All my neighbors had bright, shiny, flashy bikes and I was starting to feel like the poor guy in the street!
So!! Off to my local Yamaha shop for a bit of tender loving care for my much battered bike…
I thought, order the parts, rock up on the appointed day and get it all done…
This is Việt Nam, my beloved home and the land of the long story…
“Shelly” is a short word for Michelle (me-shel), the name of a wonderful lover I had many years before.
She (the girl) was slim, looked great, tough, strong, fast and great fun.
And so is my bike.
Why a girl’s name?
“Hey, Mr Stivi, that’s a girl’s bike!”
Is that so?
Ok – a girl it is!
Shelly’s an Ultimo Yamaha with metallic red paint, a single left side suspension spring, and is small and very cute!
We’ve been through a lot together, me and Shelly.
When I mention Shelly, people think she’s my wife and when I say no, they ask the inevitable question about marriage.
Now, I’ve lived in Việt Nam for three and a half years – my Vietnamese pronunciation makes everyone fall about laughing and my answer to the daily question:
“Why you not married, Mr Stivi?”
is met with the reply:
“I like women too much!”
More laughing and rolling around on the floor…
Me and Shelly have been all over the place.
We’ve crashed off the road to the beach trying to avoid the almost daily insanity of two or more large cars or trucks trying to overtake each other on the narrow road into Hội An.
We’ve run into other locals at 10pm because their headlights were off and the street lighting is something similar to a Vietnamese power cut!
We’ve struggled on the coastal Highway from Đà Nẵng in the winter rain, having no idea where the road has disappeared to under water faster than a Vietnamese street vendor who overcharges me.
We have been in water up to my waist and mud to the floorboards.
We have done battle with water buffalo, cheeky school kids on oversized bicycles, dreamy lovers flying out of side roads coming back from the rice fields, mums screaming down the middle of the road in a hurry to get their kids to school, mile long funeral processions and the endless Formula 1 race between taxi drivers to deliver their terrified foreign customers to the luxury resorts before lunch at 11.30 am.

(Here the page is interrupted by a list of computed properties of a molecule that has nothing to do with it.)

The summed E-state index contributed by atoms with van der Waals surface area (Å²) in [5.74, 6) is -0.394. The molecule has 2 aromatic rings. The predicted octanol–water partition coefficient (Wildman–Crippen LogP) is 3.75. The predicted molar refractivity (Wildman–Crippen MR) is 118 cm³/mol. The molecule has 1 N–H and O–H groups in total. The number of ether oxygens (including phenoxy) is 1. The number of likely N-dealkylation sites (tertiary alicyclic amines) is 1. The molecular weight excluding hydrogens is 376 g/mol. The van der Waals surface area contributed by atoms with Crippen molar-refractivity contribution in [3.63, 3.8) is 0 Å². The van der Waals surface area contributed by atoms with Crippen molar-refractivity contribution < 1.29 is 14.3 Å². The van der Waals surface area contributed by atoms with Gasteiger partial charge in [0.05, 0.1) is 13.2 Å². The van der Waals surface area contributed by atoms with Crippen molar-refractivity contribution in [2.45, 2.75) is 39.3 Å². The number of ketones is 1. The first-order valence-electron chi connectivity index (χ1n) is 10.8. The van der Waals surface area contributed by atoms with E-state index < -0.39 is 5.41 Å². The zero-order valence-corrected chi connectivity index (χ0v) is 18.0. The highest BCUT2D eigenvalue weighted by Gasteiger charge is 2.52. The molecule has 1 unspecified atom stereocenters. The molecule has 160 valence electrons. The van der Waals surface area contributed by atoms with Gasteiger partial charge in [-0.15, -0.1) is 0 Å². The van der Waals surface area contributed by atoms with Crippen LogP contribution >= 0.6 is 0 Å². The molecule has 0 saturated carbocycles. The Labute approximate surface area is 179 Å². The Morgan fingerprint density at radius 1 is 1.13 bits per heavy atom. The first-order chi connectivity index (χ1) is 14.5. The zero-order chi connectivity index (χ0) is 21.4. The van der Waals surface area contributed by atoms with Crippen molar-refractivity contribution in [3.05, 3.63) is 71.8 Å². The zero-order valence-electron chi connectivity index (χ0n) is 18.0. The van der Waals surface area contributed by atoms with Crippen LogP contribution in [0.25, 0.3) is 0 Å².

Why did I choose her?
Because I didn’t want to think about gears and pedals in the mayhem that passes for ‘traffic’ here.
I didn’t want to struggle to park a huge motorbike and I like quick getaways!
I tested riding a lot of bikes and Shelly could zip in between trouble in just the way I wanted.
I’d finally saved enough money to get rid of the battle-scarred and sun-faded candy red panels.
I quietly and slowly rolled up on to the pavement at the Yamaha shop for a little bit of care for Shelly.
The kids at the shop were very nice and understood what I wanted…
“Sure, Mr Stivi, no problem – we get for you!, You come back three day!”
What a wonderful shop!
Friday, I come in:
“Owh, Mr Stivi, no have!
You come back!”
Monday, the girl in the shop shakes her head because she’s terrified to speak to me…
Wednesday, more head shaking, some giggles in the background from the mechanics…
Friday, giggles are turning into sniggers from the mechanics… the lass on the service counter is now arguing with the staff because it’s not her fault…
The next Monday, the service girl slips out the back to avoid me…
Mechanics refuse to look at me… no one’s laughing…
Wednesday, “Mr Stivi! Moto in Danang, it comes soon!” – grins all around.
Friday, again… (is this now a week?) – hang dog faces…
“Mr Stivi, I dunno…”
Following Monday, “ah! You come now…!”
I sweated it out in the main office area overlooking the intersection and finally, Shelly rolled out… gleaming!
I spent the next three days tracking down a motorbike cover for protection against the dust and the sun on the paint work – three people, four shops…
“Mr Stivi, we have but no color for you…”
Ok, ok, just let me buy it
Pleasssssse “Ah, we order from Đà Nẵng!
I say ok and stumble across to Giang’s coffee shop, collapse, order a beer.
“Mr Stivi, What wrong, you sick?”
I tell her the problem.
She shouts into the phone, and suddenly I’ve got a cover in one hour…
So now me and Shelly are content, cruising the mad streets of scenic Hội An, equipped for all conditions.
My girl is looking good and the loud, proud growl from the muffler mingles nicely with the background noise.
And we’re still in love with each other.
Oh yeah…as I finished writing this in my favorite bar in Hội An, the Vietnamese bartender handed me the beer with the beer cap still on…